Whether They’re Selling or Staying,
Homeowners Rush to Remodel
By: Clare Trapasso
The national shortage of homes for sale is not only pushing up housing prices, it’s also pushing up the numbers for home improvement projects, according to a recent report. Both sellers hoping to get top dollar and homeowners who just can’t afford to trade up are plowing money into remodeling.
Bathroom projects continue to reign supreme: 81% of remodelers did work on this most special of rooms in 2015, according to a National Association of Home Builders survey of 274 remodelers. Kitchen overhauls were next on the list, at 79%, followed by whole house remodeling, at 49%, and room additions, at 47%.
Window and door replacements fell to 36% of the most common work in 2015, from 45% a year earlier, according to the survey.
“Homeowners are feeling good about the financial positions they’re in” after the dark days of the recession, says longtime Wichita, KS, remodeler Tim Shigley, chair of the association’s remodeling arm. So for more people, “it’s time to make an improvement on their house.”
Whole-home remodeling projects were up 10% in 2016 over 2013, according to the survey. Room additions rose by 12%, and finished basements increased 8%.
The desire for better and newer amenities—granite countertops, anyone?—drove the increase in remodeling work, according to the survey.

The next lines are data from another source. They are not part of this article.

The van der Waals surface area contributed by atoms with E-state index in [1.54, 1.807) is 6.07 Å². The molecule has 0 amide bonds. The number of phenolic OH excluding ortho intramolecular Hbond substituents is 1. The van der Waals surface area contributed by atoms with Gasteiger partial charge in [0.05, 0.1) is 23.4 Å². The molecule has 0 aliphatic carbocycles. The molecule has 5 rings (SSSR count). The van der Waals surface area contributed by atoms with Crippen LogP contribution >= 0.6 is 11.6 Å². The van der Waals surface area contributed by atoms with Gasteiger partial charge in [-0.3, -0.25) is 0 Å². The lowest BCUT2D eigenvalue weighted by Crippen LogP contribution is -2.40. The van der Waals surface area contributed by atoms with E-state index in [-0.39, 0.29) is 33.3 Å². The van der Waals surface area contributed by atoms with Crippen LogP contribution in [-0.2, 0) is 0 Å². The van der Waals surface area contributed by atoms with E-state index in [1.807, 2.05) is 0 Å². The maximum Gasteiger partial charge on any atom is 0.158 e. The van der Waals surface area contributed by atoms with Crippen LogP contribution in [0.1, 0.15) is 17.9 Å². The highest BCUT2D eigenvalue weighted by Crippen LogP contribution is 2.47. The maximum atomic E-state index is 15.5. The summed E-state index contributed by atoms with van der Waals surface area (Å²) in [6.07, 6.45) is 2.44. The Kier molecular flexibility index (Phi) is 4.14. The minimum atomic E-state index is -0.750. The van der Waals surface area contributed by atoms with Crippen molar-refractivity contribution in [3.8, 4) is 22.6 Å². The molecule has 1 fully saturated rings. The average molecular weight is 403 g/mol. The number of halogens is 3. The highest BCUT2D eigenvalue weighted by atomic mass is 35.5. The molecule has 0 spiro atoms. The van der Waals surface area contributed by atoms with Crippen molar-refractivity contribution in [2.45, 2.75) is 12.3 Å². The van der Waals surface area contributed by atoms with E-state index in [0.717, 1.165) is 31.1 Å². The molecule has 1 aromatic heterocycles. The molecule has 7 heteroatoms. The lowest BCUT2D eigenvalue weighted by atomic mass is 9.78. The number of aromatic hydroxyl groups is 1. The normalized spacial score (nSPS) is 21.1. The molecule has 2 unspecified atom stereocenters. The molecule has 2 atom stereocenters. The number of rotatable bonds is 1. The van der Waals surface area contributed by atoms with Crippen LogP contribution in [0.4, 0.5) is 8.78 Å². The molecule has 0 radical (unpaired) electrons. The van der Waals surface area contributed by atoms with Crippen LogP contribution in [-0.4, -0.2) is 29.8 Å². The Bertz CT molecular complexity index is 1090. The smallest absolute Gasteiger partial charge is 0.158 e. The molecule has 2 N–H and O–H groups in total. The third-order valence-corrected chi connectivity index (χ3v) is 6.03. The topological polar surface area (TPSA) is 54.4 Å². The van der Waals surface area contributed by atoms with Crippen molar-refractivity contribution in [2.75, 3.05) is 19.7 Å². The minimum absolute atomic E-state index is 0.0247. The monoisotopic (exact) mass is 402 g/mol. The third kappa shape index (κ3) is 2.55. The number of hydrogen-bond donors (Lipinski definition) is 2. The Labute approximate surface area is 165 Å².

The need to replace and repair older fixtures and work (e.g., ugly bathroom tiling) was the second most cited reason homeowners reached out to contractors. That was followed by wanting more space; trying to avoid moving to another home; and outfitting their property so they could comfortably grow old in their existing homes.
The hammer, tiles, and paint usually come out when the economy and the housing market are strong, so homeowners feel confident, and have the cash and home equity lines of credit, for costly remodels, says Craig Webb, editor of Remodeling magazine. The work also typically goes up when home prices rise and owners want to get top dollar before listing their properties.
But before homeowners max out their credit cards, cash out their 401(k)s, or take out hefty loans, they should think twice before shelling out large sums on costly remodels if they plan to sell in the near future.
“Suppose you’ve decided you want to have a kitchen exactly like you did when you grew up, so all the appliances are avocado green,” Webb says. “Someone with more modern taste will walk in and not care that you spent tens of thousands of dollars to re-create your childhood dream.”
Therefore owners shouldn’t race to make too many costly improvements if they plan to flip the property soon, says Shigley.
“Do the remodel for yourself,” Shigley says. “Don’t be thinking of the next homeowner.”
Posted on June 22, 2016 at 3:40 pm by Sid Bullard